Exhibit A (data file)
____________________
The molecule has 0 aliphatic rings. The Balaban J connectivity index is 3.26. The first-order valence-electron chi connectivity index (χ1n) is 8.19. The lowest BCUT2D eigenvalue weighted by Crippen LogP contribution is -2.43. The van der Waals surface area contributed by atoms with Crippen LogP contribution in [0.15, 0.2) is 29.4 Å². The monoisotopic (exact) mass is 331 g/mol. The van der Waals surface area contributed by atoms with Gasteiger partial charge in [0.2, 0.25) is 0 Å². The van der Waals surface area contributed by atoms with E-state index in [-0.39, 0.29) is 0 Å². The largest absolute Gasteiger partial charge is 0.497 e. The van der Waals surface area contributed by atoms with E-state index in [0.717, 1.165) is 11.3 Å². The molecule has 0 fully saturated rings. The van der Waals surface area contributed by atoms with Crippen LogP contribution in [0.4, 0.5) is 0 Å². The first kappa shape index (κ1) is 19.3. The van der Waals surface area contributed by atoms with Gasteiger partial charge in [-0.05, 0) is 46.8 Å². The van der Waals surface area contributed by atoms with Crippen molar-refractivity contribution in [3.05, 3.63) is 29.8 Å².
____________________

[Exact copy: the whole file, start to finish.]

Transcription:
The molecule has 0 aliphatic rings. The Balaban J connectivity index is 3.26. The first-order valence-electron chi connectivity index (χ1n) is 8.19. The lowest BCUT2D eigenvalue weighted by Crippen LogP contribution is -2.43. The van der Waals surface area contributed by atoms with Crippen LogP contribution in [0.15, 0.2) is 29.4 Å². The monoisotopic (exact) mass is 331 g/mol. The van der Waals surface area contributed by atoms with Gasteiger partial charge in [0.2, 0.25) is 0 Å². The van der Waals surface area contributed by atoms with E-state index in [-0.39, 0.29) is 0 Å². The largest absolute Gasteiger partial charge is 0.497 e. The van der Waals surface area contributed by atoms with E-state index in [0.717, 1.165) is 11.3 Å². The molecule has 0 fully saturated rings. The van der Waals surface area contributed by atoms with Crippen LogP contribution in [0.4, 0.5) is 0 Å². The first kappa shape index (κ1) is 19.3. The van der Waals surface area contributed by atoms with Gasteiger partial charge in [-0.05, 0) is 46.8 Å². The van der Waals surface area contributed by atoms with Crippen molar-refractivity contribution in [3.05, 3.63) is 29.8 Å².